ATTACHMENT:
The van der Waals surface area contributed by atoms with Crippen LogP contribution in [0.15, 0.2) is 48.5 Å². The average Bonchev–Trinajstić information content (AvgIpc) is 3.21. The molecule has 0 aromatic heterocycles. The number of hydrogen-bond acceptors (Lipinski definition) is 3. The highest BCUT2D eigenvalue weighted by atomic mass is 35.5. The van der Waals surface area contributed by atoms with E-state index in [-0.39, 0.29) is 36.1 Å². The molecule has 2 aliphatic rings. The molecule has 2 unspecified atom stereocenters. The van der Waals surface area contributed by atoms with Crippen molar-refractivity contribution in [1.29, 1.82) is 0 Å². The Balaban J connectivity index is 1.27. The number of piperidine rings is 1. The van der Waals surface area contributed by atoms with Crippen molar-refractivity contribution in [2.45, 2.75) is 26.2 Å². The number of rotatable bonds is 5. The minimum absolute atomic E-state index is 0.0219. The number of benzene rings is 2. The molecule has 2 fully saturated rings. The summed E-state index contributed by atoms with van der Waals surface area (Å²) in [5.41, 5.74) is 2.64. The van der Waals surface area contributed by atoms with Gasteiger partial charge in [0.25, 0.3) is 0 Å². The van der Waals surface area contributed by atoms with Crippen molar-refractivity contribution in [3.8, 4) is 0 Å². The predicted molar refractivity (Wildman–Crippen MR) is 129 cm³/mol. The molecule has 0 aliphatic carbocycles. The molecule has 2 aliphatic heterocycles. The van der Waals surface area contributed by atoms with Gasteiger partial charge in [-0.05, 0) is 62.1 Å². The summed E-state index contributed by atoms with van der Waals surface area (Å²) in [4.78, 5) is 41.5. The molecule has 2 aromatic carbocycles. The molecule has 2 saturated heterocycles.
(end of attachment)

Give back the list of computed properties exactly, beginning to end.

The van der Waals surface area contributed by atoms with Crippen LogP contribution in [0.15, 0.2) is 48.5 Å². The average Bonchev–Trinajstić information content (AvgIpc) is 3.21. The molecule has 0 aromatic heterocycles. The number of hydrogen-bond acceptors (Lipinski definition) is 3. The highest BCUT2D eigenvalue weighted by atomic mass is 35.5. The van der Waals surface area contributed by atoms with E-state index in [-0.39, 0.29) is 36.1 Å². The molecule has 2 aliphatic rings. The molecule has 2 unspecified atom stereocenters. The van der Waals surface area contributed by atoms with Crippen molar-refractivity contribution in [1.29, 1.82) is 0 Å². The Balaban J connectivity index is 1.27. The number of piperidine rings is 1. The van der Waals surface area contributed by atoms with Crippen molar-refractivity contribution in [2.45, 2.75) is 26.2 Å². The number of rotatable bonds is 5. The minimum absolute atomic E-state index is 0.0219. The number of benzene rings is 2. The molecule has 2 fully saturated rings. The summed E-state index contributed by atoms with van der Waals surface area (Å²) in [5.41, 5.74) is 2.64. The van der Waals surface area contributed by atoms with Gasteiger partial charge in [0.25, 0.3) is 0 Å². The van der Waals surface area contributed by atoms with Crippen molar-refractivity contribution in [3.8, 4) is 0 Å². The predicted molar refractivity (Wildman–Crippen MR) is 129 cm³/mol. The molecule has 0 aliphatic carbocycles. The molecule has 2 aliphatic heterocycles. The van der Waals surface area contributed by atoms with Gasteiger partial charge in [-0.05, 0) is 62.1 Å². The summed E-state index contributed by atoms with van der Waals surface area (Å²) in [4.78, 5) is 41.5. The molecule has 2 aromatic carbocycles. The molecule has 2 saturated heterocycles.